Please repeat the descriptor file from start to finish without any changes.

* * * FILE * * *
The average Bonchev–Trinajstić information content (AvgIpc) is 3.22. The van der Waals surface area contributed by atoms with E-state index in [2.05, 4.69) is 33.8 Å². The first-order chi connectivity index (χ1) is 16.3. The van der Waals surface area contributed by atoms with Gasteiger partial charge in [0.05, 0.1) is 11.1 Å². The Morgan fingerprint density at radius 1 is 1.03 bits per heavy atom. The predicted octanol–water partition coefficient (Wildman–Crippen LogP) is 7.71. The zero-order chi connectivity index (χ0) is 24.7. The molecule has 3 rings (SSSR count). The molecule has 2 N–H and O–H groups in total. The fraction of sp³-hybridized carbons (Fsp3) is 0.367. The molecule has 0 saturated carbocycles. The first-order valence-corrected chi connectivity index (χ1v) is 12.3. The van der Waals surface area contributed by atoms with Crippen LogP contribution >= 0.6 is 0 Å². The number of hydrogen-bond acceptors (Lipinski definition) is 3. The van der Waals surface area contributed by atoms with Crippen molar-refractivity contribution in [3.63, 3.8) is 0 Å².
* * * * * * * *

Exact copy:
The average Bonchev–Trinajstić information content (AvgIpc) is 3.22. The van der Waals surface area contributed by atoms with E-state index in [2.05, 4.69) is 33.8 Å². The first-order chi connectivity index (χ1) is 16.3. The van der Waals surface area contributed by atoms with Gasteiger partial charge in [0.05, 0.1) is 11.1 Å². The Morgan fingerprint density at radius 1 is 1.03 bits per heavy atom. The predicted octanol–water partition coefficient (Wildman–Crippen LogP) is 7.71. The zero-order chi connectivity index (χ0) is 24.7. The molecule has 3 rings (SSSR count). The molecule has 2 N–H and O–H groups in total. The fraction of sp³-hybridized carbons (Fsp3) is 0.367. The molecule has 0 saturated carbocycles. The first-order valence-corrected chi connectivity index (χ1v) is 12.3. The van der Waals surface area contributed by atoms with Crippen LogP contribution >= 0.6 is 0 Å². The number of hydrogen-bond acceptors (Lipinski definition) is 3. The van der Waals surface area contributed by atoms with Crippen molar-refractivity contribution in [3.63, 3.8) is 0 Å².